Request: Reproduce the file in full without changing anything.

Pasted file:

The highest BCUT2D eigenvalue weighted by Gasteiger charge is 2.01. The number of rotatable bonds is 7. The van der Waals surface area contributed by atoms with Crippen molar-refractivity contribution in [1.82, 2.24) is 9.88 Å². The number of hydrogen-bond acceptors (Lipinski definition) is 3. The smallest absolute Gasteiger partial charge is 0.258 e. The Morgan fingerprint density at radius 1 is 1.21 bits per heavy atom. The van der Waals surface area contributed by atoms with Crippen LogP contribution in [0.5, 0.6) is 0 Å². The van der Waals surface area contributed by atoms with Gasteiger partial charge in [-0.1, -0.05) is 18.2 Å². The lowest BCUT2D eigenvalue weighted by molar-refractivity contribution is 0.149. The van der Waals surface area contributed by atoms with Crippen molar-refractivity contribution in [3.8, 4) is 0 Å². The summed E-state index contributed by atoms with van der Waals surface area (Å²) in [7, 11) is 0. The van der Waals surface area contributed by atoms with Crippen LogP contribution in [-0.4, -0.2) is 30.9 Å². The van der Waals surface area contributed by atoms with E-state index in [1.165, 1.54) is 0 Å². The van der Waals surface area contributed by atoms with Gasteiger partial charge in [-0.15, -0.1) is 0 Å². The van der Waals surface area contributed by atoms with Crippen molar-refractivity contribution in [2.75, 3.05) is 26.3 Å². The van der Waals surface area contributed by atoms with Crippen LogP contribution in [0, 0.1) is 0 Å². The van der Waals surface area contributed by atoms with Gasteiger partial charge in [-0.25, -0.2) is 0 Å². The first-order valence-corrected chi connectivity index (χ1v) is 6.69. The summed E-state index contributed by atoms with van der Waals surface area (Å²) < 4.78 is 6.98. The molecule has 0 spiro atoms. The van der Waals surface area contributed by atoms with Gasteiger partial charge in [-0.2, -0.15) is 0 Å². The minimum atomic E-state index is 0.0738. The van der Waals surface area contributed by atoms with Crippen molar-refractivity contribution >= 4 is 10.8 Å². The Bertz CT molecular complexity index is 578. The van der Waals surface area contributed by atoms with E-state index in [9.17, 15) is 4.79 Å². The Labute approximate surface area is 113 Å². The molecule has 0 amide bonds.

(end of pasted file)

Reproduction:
The highest BCUT2D eigenvalue weighted by Gasteiger charge is 2.01. The number of rotatable bonds is 7. The van der Waals surface area contributed by atoms with Crippen molar-refractivity contribution in [1.82, 2.24) is 9.88 Å². The number of hydrogen-bond acceptors (Lipinski definition) is 3. The smallest absolute Gasteiger partial charge is 0.258 e. The Morgan fingerprint density at radius 1 is 1.21 bits per heavy atom. The van der Waals surface area contributed by atoms with Crippen LogP contribution in [0.5, 0.6) is 0 Å². The van der Waals surface area contributed by atoms with Gasteiger partial charge in [-0.1, -0.05) is 18.2 Å². The lowest BCUT2D eigenvalue weighted by molar-refractivity contribution is 0.149. The van der Waals surface area contributed by atoms with Crippen molar-refractivity contribution in [3.8, 4) is 0 Å². The summed E-state index contributed by atoms with van der Waals surface area (Å²) in [7, 11) is 0. The van der Waals surface area contributed by atoms with Crippen LogP contribution in [-0.4, -0.2) is 30.9 Å². The van der Waals surface area contributed by atoms with E-state index in [1.165, 1.54) is 0 Å². The van der Waals surface area contributed by atoms with Gasteiger partial charge in [-0.15, -0.1) is 0 Å². The van der Waals surface area contributed by atoms with Crippen molar-refractivity contribution in [2.75, 3.05) is 26.3 Å². The van der Waals surface area contributed by atoms with Crippen LogP contribution in [0, 0.1) is 0 Å². The van der Waals surface area contributed by atoms with Gasteiger partial charge in [-0.25, -0.2) is 0 Å². The first-order valence-corrected chi connectivity index (χ1v) is 6.69. The summed E-state index contributed by atoms with van der Waals surface area (Å²) < 4.78 is 6.98. The molecule has 0 spiro atoms. The van der Waals surface area contributed by atoms with Gasteiger partial charge in [-0.2, -0.15) is 0 Å². The minimum atomic E-state index is 0.0738. The van der Waals surface area contributed by atoms with Crippen molar-refractivity contribution >= 4 is 10.8 Å². The Bertz CT molecular complexity index is 578. The van der Waals surface area contributed by atoms with E-state index in [9.17, 15) is 4.79 Å². The Labute approximate surface area is 113 Å². The molecule has 0 amide bonds.